NEW YORK — In their fraud and conspiracy lawsuit, liquidators for two hedge funds tell a New York federal court in a Feb. 11 brief that they have asserted specific allegations to withstand motions to dismiss their amended complaint claiming that funds with a net asset value of nearly $1 billion turned out not only to be insolvent but also to have liabilities between $400 million and $800 million (Martin Trott, et al. v. Platinum Management [NY] LLC, et al., No. 18-10936, S.D. N.Y.).
SALT LAKE CITY — No coverage is owed to an insured for an underlying claim alleging that the insured’s installation of attic insulation caused mold to develop in attics of condominium buildings because the policy’s fungi or bacteria exclusion clearly precludes coverage, the insurer says in a Feb. 7 complaint filed in Utah federal court (Cincinnati Specialty Underwriters Insurance Co. v. Green Property Solutions LLC, et al., No. 19-100, C.D. Utah).
WEST PALM BEACH, Fla. — Florida insureds “should not be rewarded for racing to the courthouse to commence litigation in lieu of participating in appraisal,” an insurer argues to a Florida appeals court in a Hurricane Irma coverage dispute in an effort to allow it to pursue its injunctive relief counterclaim or, in the alternative, specific performance of its right to compel appraisal and its concomitant right to repair (People’s Trust Insurance Company v. Parvin Nowroozpour, et al., No. 4D18-2810, Fla. App., 4th Dist.).
MIAMI — A homeowners insurer recently asked a Florida appeals court to reverse a lower court’s ruling in favor of its insured in a Hurricane Wilma dispute, arguing that the lower court erred in compelling appraisal, denying its motion to vacate the appraisal award and granting summary judgment “predicated on an appraisal award that should never have existed” (Gulfstream Property & Casualty Insurance Company v. David Coley, No. 3D18-0476, Fla. App., 3rd Dist.).
SAN FRANCISCO — Whether a homeowners insurance policy’s personal injury provision covers the discharge of a firearm after a robbery attempt turns on whether the parties’ portrayal of the resulting injuries as willful or accidental and confronts a California appeals court (CSAA Insurance Exchange, et al. v. Oscar Herrera, No. A153429, Calif. App., 1st Dist.).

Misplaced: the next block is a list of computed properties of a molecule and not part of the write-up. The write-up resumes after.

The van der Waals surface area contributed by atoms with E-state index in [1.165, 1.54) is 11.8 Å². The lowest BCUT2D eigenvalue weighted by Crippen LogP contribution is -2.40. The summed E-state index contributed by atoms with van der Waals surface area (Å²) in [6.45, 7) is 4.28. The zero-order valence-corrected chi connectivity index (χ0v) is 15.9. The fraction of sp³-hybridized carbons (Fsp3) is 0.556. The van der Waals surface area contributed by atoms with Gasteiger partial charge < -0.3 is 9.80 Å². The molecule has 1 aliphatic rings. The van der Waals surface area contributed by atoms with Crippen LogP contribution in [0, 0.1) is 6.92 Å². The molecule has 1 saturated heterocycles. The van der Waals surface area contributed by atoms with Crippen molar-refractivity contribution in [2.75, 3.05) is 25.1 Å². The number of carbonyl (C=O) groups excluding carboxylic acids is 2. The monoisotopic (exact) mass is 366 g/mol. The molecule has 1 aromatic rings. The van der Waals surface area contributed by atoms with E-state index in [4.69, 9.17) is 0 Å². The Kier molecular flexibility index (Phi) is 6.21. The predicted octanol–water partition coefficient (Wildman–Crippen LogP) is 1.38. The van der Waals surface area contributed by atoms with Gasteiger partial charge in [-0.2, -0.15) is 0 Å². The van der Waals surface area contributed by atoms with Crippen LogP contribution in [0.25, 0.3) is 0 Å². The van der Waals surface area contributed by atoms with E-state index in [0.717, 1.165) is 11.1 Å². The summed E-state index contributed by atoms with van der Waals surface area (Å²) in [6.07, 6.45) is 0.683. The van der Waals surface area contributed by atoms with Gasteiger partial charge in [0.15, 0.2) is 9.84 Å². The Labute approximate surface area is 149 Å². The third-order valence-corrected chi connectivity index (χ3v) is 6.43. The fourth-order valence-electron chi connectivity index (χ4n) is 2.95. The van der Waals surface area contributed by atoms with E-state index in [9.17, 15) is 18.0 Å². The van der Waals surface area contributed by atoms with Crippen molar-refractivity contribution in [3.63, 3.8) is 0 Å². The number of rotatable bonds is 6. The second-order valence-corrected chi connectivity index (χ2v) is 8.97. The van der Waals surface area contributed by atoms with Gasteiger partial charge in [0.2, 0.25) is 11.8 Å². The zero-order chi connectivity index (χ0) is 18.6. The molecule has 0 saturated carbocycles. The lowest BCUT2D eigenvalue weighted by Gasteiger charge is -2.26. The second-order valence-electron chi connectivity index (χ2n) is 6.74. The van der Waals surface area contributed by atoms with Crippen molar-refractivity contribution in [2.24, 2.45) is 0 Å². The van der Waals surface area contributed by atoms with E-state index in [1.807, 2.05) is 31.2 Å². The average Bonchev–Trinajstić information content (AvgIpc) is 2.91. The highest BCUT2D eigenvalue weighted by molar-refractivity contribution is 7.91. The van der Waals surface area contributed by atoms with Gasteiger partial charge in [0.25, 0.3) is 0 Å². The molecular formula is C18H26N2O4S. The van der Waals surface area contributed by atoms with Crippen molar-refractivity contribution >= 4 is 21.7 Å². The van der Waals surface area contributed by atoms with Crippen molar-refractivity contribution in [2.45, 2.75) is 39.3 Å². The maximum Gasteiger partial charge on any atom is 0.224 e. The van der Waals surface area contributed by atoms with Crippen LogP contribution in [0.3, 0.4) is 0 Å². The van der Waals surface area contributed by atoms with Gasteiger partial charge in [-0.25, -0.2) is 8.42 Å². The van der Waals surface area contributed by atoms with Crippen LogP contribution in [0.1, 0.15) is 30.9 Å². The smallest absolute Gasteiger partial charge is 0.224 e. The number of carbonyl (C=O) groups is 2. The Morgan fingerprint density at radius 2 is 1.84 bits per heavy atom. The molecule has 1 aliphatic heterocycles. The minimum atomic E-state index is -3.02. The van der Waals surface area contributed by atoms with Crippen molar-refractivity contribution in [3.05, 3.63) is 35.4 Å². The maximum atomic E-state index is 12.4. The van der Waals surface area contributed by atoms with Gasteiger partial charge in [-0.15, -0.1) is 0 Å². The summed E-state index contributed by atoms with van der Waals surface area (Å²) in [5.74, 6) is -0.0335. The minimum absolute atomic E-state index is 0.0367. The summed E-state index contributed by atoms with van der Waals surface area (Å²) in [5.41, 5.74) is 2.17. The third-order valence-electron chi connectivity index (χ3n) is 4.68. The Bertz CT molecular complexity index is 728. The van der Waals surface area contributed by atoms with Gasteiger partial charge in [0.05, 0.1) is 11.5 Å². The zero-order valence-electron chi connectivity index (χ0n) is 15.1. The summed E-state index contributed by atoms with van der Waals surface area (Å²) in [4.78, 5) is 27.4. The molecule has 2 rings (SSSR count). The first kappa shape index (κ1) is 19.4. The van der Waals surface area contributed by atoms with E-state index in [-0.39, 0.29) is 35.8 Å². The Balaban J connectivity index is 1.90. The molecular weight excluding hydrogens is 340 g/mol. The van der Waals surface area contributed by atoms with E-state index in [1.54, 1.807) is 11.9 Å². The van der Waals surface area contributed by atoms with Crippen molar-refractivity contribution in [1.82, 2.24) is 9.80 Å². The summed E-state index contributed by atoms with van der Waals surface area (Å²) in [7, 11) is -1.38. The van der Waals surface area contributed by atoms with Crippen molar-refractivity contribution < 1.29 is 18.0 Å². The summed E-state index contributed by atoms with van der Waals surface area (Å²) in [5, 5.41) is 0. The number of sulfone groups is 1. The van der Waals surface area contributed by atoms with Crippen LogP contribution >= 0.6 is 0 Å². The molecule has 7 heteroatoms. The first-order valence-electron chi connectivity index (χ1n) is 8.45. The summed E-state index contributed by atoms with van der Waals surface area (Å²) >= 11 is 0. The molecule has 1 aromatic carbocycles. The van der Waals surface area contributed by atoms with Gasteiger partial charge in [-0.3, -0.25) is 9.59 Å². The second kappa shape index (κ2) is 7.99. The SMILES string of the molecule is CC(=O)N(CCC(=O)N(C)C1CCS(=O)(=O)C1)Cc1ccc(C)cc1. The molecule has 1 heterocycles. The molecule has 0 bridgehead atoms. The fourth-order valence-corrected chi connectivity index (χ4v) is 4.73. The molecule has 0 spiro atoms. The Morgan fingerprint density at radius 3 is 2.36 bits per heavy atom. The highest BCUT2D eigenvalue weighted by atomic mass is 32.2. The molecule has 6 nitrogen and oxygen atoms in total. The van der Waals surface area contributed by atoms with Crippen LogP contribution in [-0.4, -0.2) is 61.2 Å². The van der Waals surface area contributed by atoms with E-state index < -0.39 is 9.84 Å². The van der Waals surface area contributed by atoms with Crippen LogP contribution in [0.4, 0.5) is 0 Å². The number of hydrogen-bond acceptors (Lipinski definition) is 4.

ATLANTA — An insurer on Dec. 31 filed a brief in the Georgia Court of Appeals contending that it should set aside a lower court’s judgment in favor of a property owner because loss of value flowing from actual environmental contamination is not covered by a title insurance policy (Old Republic National Title Insurance Company v. RM Kids LLC, No. A19A0971, Ga. App.).
OMAHA, Neb. — A former employee for a federally reinsured crop insurer tells a Nebraska federal judge in a Feb. 8 opposition brief that an injunction for alleged breach of an employment agreement is not warranted because a noncompete agreement is overbroad and unenforceable (Farm Credit Services of America FLCA v. Kathy Mens, No. 19-14, D. Neb.).
TULSA, Okla. — In a lawsuit over alleged disparagement to a self-insurance products distributor during the promotion of a competitor’s products to school districts, an insurance agency and agent in a Feb. 8 motion ask an Oklahoma federal court to compel the trustees of Oklahoma School Risk Management Trust (OSRMT) to produce certain documents (The Sandner Group – Alternative Risk Solutions Inc. v. BancFirst Insurance Services Inc., et al., No. 18-0265, N.D. Okla.).
NAPLES, Fla. — A Collier County, Fla., condominium association on Feb. 8 sued its insurer in a Florida court for breach of contract and sought a declaration as to coverage for its property damage caused by Hurricane Irma, contending that the property remains in an “unfinished and damaged” condition as a result of the insurer’s refusal to provide it full compensation for its damages (Waterford Condominium Association Of Collier County, Inc. v. Empire Indemnity Insurance Company, No. 18-3753, Fla. Cir., Collier Co.).
MIAMI — In a Feb. 11 notice of removal, an insurer maintains that a Florida federal court has jurisdiction to decide a water damage coverage dispute because the insured’s complaint, seeking more than $80,000 in additional damages, exceeds the federal jurisdictional amount in controversy requirement (Sushi Garage LLC v. Greenwich Insurance Co., No. 19-20548, S.D. Fla.).